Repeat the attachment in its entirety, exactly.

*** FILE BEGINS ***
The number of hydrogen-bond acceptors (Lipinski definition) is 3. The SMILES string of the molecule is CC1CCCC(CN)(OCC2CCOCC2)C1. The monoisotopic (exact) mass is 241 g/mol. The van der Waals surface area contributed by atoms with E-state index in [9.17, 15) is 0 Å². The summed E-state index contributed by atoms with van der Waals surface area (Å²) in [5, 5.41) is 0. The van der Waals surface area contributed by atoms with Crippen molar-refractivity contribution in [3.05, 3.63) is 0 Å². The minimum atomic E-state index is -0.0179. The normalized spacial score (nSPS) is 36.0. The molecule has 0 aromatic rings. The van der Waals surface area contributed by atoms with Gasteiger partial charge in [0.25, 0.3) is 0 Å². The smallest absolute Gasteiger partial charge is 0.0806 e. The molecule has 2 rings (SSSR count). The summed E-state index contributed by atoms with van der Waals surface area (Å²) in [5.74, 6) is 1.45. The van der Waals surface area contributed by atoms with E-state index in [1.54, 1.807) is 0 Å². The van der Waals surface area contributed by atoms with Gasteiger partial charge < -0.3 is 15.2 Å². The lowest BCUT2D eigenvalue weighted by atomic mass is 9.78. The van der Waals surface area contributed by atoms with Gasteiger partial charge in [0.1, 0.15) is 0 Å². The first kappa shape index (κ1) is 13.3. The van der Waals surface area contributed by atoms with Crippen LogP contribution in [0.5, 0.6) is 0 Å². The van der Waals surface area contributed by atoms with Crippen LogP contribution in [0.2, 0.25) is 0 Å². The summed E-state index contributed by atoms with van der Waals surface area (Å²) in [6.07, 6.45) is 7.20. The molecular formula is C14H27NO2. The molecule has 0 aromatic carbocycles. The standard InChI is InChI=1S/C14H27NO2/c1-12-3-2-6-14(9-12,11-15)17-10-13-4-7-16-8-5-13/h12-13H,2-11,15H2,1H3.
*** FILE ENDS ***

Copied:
The number of hydrogen-bond acceptors (Lipinski definition) is 3. The SMILES string of the molecule is CC1CCCC(CN)(OCC2CCOCC2)C1. The monoisotopic (exact) mass is 241 g/mol. The van der Waals surface area contributed by atoms with E-state index in [9.17, 15) is 0 Å². The summed E-state index contributed by atoms with van der Waals surface area (Å²) in [5, 5.41) is 0. The van der Waals surface area contributed by atoms with Crippen molar-refractivity contribution in [3.05, 3.63) is 0 Å². The minimum atomic E-state index is -0.0179. The normalized spacial score (nSPS) is 36.0. The molecule has 0 aromatic rings. The van der Waals surface area contributed by atoms with Gasteiger partial charge in [0.25, 0.3) is 0 Å². The smallest absolute Gasteiger partial charge is 0.0806 e. The molecule has 2 rings (SSSR count). The summed E-state index contributed by atoms with van der Waals surface area (Å²) in [5.74, 6) is 1.45. The van der Waals surface area contributed by atoms with E-state index in [1.54, 1.807) is 0 Å². The van der Waals surface area contributed by atoms with Gasteiger partial charge < -0.3 is 15.2 Å². The lowest BCUT2D eigenvalue weighted by atomic mass is 9.78. The van der Waals surface area contributed by atoms with Gasteiger partial charge in [0.1, 0.15) is 0 Å². The first kappa shape index (κ1) is 13.3. The van der Waals surface area contributed by atoms with Crippen LogP contribution in [0.5, 0.6) is 0 Å². The van der Waals surface area contributed by atoms with Crippen LogP contribution in [0.2, 0.25) is 0 Å². The summed E-state index contributed by atoms with van der Waals surface area (Å²) in [6.07, 6.45) is 7.20. The molecular formula is C14H27NO2. The molecule has 0 aromatic carbocycles. The standard InChI is InChI=1S/C14H27NO2/c1-12-3-2-6-14(9-12,11-15)17-10-13-4-7-16-8-5-13/h12-13H,2-11,15H2,1H3.